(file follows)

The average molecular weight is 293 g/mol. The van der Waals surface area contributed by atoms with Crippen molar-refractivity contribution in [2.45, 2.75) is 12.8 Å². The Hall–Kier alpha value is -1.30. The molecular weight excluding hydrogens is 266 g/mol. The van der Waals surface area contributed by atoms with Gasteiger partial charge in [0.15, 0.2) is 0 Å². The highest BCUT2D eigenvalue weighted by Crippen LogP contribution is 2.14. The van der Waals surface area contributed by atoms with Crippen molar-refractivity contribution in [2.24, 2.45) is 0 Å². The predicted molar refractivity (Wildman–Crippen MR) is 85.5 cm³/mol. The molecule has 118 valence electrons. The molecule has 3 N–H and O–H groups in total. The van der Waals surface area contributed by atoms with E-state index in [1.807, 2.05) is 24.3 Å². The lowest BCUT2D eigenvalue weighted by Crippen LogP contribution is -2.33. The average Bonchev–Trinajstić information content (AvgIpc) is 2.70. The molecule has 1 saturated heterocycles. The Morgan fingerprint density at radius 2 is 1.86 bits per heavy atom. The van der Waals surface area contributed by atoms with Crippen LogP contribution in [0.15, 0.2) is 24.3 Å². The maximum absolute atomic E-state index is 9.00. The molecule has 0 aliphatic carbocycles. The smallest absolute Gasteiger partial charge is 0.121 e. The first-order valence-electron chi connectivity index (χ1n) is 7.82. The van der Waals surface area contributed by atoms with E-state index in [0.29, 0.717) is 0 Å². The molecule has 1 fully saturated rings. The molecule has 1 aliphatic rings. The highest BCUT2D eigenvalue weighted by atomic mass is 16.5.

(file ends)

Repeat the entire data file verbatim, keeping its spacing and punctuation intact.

The average molecular weight is 293 g/mol. The van der Waals surface area contributed by atoms with Crippen molar-refractivity contribution in [2.45, 2.75) is 12.8 Å². The Hall–Kier alpha value is -1.30. The molecular weight excluding hydrogens is 266 g/mol. The van der Waals surface area contributed by atoms with Gasteiger partial charge in [0.15, 0.2) is 0 Å². The highest BCUT2D eigenvalue weighted by Crippen LogP contribution is 2.14. The van der Waals surface area contributed by atoms with Crippen molar-refractivity contribution in [2.24, 2.45) is 0 Å². The predicted molar refractivity (Wildman–Crippen MR) is 85.5 cm³/mol. The molecule has 118 valence electrons. The molecule has 3 N–H and O–H groups in total. The van der Waals surface area contributed by atoms with E-state index in [1.807, 2.05) is 24.3 Å². The lowest BCUT2D eigenvalue weighted by Crippen LogP contribution is -2.33. The average Bonchev–Trinajstić information content (AvgIpc) is 2.70. The molecule has 1 saturated heterocycles. The Morgan fingerprint density at radius 2 is 1.86 bits per heavy atom. The van der Waals surface area contributed by atoms with Crippen LogP contribution in [0.15, 0.2) is 24.3 Å². The maximum absolute atomic E-state index is 9.00. The molecule has 0 aliphatic carbocycles. The smallest absolute Gasteiger partial charge is 0.121 e. The first-order valence-electron chi connectivity index (χ1n) is 7.82. The van der Waals surface area contributed by atoms with E-state index in [0.29, 0.717) is 0 Å². The molecule has 1 fully saturated rings. The molecule has 1 aliphatic rings. The highest BCUT2D eigenvalue weighted by atomic mass is 16.5.